The median Flesch-Kincaid Grade Level score was 13.2 (range, 7.3-18.3); Gunning-Fog Index, 15.4 (range, 8.8-20.7); Coleman-Liau Index, 13.3 (range, 6.8-20.0); Automated Readability Index, 12.6 (range, 4.7-18.7); and Simple Measure of Gobbledygook, 14.5 (range, 9.4-18.4). We found a negative correlation between readability and understandability (r = −0.34) and between readability and actionability (r = −0.43).
Although the internet has become a popular source of health information, the quality of online patient education materials is often questionable. Previous studies evaluating written health information are limited by the validity of methods used.5 To overcome previous limitations, we used the validated PEMAT instrument.6
Results suggest that revisions may be warranted for current LTR information to benefit a larger readership. We found that understandability and actionability often did not meet minimum recommended levels (a score of 70)2 necessary for patients to understand or act on the information they receive. Most LTR-related information was also too difficult for the average American adult to read.5 Articles with more difficult reading levels were harder to understand, which is consistent with results by Balakrishnan et al,5 who also found a negative correlation between reading difficulty and understandability. Correlation studies also demonstrated that articles with more difficult reading levels were less actionable and that patients are more likely to act on information they can understand. To our knowledge, this study is the first to assess these last 2 associations and further underscores the importance of understandable health information. An important limitation is that the PEMAT cannot assess the quality of information provided. For example, text can be understandable and actionable but still contain information that is biased or inaccurate.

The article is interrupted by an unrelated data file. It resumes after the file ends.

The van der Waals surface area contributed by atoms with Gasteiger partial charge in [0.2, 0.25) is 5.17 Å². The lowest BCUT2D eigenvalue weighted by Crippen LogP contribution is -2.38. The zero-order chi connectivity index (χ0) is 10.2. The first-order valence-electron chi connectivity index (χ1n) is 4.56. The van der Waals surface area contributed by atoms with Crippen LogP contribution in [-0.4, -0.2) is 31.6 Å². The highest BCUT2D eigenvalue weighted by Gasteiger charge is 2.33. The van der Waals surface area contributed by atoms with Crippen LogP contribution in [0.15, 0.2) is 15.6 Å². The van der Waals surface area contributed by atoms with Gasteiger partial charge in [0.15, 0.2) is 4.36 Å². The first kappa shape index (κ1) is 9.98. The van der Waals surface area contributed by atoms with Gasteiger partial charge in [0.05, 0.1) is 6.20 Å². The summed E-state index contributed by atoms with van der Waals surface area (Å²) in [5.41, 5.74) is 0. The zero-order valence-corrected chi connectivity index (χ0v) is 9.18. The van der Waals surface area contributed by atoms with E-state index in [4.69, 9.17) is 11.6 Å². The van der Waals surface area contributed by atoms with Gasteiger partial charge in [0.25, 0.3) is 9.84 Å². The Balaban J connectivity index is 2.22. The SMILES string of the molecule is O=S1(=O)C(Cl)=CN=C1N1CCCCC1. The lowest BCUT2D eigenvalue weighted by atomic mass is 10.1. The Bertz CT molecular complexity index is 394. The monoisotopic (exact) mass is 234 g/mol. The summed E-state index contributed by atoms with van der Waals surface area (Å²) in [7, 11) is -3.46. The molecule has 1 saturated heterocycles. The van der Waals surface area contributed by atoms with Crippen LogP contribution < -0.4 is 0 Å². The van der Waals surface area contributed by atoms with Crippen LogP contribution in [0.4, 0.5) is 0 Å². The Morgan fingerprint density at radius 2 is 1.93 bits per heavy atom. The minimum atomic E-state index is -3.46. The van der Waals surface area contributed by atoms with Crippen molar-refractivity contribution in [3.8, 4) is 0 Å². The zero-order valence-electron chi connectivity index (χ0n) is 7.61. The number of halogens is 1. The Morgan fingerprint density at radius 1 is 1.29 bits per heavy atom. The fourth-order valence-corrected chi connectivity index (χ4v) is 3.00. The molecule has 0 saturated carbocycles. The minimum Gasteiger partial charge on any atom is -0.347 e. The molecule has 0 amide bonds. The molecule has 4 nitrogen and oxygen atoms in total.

We propose several ways to improve current LTR-related information. Providing visual cues, limiting medical jargon, and including summaries are important first steps to improve understandability. Writers should also address the reader directly, break down actions into individual steps, and provide tangible tools to help readers take action, all of which are important components of actionable health information.
Corresponding Author: Kevin Wong, BA, Boston University School of Medicine, 72 East Concord Street, Boston, MA 02118 (email@example.com).
Accepted for Publication: April 30, 2017.
Published Online: July 6, 2017. doi:10.1001/jamaoto.2017.0942
Author Contributions: Mr Wong and Dr Levi had full access to all the data in the study and take responsibility for the integrity of the data and the accuracy of the data analysis.
Study concept and design: Wong, Levi.
Acquisition, analysis, or interpretation of data: Wong, Keefe, Gilad, Chong-Sun Li.
Drafting of the manuscript: Wong.
Critical revision of the manuscript for important intellectual content: All authors.
Statistical analysis: Wong.
Administrative, technical, or material support: Keefe, Gilad.
Study supervision: Wong, Chong-Sun Li, Levi.
Conflict of Interest Disclosures: All authors have completed and submitted the ICMJE Form for Disclosure of Potential Conflicts of Interest and none were reported.